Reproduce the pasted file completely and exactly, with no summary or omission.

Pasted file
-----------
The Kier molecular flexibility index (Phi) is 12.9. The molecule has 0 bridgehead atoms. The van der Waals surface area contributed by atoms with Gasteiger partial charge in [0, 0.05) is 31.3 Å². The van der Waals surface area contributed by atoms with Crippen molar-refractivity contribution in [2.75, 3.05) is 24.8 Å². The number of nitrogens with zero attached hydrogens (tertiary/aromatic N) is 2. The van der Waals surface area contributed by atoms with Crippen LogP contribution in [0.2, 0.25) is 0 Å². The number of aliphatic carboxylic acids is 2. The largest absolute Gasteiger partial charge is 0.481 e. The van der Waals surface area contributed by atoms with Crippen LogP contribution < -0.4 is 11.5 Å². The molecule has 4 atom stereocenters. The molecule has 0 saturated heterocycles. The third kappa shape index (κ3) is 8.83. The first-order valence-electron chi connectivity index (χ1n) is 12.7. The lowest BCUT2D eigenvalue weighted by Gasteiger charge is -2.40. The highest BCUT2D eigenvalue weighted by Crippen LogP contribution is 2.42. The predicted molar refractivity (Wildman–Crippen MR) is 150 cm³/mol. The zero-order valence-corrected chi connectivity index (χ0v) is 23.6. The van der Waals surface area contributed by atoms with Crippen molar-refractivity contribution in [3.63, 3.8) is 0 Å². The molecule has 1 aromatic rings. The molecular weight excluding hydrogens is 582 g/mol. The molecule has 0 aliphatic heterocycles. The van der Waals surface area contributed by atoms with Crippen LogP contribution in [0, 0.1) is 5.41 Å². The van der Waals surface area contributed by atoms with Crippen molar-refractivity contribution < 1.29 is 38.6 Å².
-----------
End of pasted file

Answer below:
The Kier molecular flexibility index (Phi) is 12.9. The molecule has 0 bridgehead atoms. The van der Waals surface area contributed by atoms with Gasteiger partial charge in [0, 0.05) is 31.3 Å². The van der Waals surface area contributed by atoms with Crippen molar-refractivity contribution in [2.75, 3.05) is 24.8 Å². The number of nitrogens with zero attached hydrogens (tertiary/aromatic N) is 2. The van der Waals surface area contributed by atoms with Crippen LogP contribution in [0.2, 0.25) is 0 Å². The number of aliphatic carboxylic acids is 2. The largest absolute Gasteiger partial charge is 0.481 e. The van der Waals surface area contributed by atoms with Crippen LogP contribution < -0.4 is 11.5 Å². The molecule has 4 atom stereocenters. The molecule has 0 saturated heterocycles. The third kappa shape index (κ3) is 8.83. The first-order valence-electron chi connectivity index (χ1n) is 12.7. The lowest BCUT2D eigenvalue weighted by Gasteiger charge is -2.40. The highest BCUT2D eigenvalue weighted by Crippen LogP contribution is 2.42. The predicted molar refractivity (Wildman–Crippen MR) is 150 cm³/mol. The zero-order valence-corrected chi connectivity index (χ0v) is 23.6. The van der Waals surface area contributed by atoms with Crippen molar-refractivity contribution in [3.63, 3.8) is 0 Å². The molecule has 1 aromatic rings. The molecular weight excluding hydrogens is 582 g/mol. The molecule has 0 aliphatic heterocycles. The van der Waals surface area contributed by atoms with Crippen LogP contribution in [0, 0.1) is 5.41 Å². The van der Waals surface area contributed by atoms with Crippen molar-refractivity contribution < 1.29 is 38.6 Å².